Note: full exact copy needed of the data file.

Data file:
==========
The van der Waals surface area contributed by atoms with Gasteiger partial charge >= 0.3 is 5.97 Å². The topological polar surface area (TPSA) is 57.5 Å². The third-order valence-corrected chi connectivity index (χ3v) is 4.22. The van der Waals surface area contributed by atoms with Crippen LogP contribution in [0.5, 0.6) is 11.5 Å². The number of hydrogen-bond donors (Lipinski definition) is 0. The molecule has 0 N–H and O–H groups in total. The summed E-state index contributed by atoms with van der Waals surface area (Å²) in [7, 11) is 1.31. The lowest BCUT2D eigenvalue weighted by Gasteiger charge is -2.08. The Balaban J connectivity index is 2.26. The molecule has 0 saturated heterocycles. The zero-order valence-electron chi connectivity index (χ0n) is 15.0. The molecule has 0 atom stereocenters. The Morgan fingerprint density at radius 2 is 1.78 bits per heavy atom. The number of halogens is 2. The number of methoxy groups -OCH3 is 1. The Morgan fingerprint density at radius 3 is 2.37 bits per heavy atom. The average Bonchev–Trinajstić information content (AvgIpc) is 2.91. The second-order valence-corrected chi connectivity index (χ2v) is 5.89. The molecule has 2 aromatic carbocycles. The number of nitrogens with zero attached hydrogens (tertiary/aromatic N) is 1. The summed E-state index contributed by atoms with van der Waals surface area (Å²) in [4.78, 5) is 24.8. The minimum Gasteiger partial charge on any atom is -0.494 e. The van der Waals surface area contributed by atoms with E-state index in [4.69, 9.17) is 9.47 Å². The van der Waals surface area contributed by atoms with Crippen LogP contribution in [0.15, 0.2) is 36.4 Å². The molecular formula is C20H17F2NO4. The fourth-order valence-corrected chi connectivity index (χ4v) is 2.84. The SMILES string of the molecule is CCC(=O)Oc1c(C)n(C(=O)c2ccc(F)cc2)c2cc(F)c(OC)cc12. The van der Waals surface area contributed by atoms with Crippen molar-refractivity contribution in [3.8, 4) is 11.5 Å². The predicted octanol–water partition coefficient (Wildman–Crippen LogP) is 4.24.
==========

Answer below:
The van der Waals surface area contributed by atoms with Gasteiger partial charge >= 0.3 is 5.97 Å². The topological polar surface area (TPSA) is 57.5 Å². The third-order valence-corrected chi connectivity index (χ3v) is 4.22. The van der Waals surface area contributed by atoms with Crippen LogP contribution in [0.5, 0.6) is 11.5 Å². The number of hydrogen-bond donors (Lipinski definition) is 0. The molecule has 0 N–H and O–H groups in total. The summed E-state index contributed by atoms with van der Waals surface area (Å²) in [7, 11) is 1.31. The lowest BCUT2D eigenvalue weighted by Gasteiger charge is -2.08. The Balaban J connectivity index is 2.26. The molecule has 0 saturated heterocycles. The zero-order valence-electron chi connectivity index (χ0n) is 15.0. The molecule has 0 atom stereocenters. The Morgan fingerprint density at radius 2 is 1.78 bits per heavy atom. The number of halogens is 2. The number of methoxy groups -OCH3 is 1. The Morgan fingerprint density at radius 3 is 2.37 bits per heavy atom. The average Bonchev–Trinajstić information content (AvgIpc) is 2.91. The second-order valence-corrected chi connectivity index (χ2v) is 5.89. The molecule has 2 aromatic carbocycles. The number of nitrogens with zero attached hydrogens (tertiary/aromatic N) is 1. The summed E-state index contributed by atoms with van der Waals surface area (Å²) in [4.78, 5) is 24.8. The minimum Gasteiger partial charge on any atom is -0.494 e. The van der Waals surface area contributed by atoms with E-state index in [4.69, 9.17) is 9.47 Å². The van der Waals surface area contributed by atoms with Crippen LogP contribution in [0.15, 0.2) is 36.4 Å². The molecular formula is C20H17F2NO4. The fourth-order valence-corrected chi connectivity index (χ4v) is 2.84. The SMILES string of the molecule is CCC(=O)Oc1c(C)n(C(=O)c2ccc(F)cc2)c2cc(F)c(OC)cc12. The van der Waals surface area contributed by atoms with Crippen molar-refractivity contribution in [3.8, 4) is 11.5 Å². The predicted octanol–water partition coefficient (Wildman–Crippen LogP) is 4.24.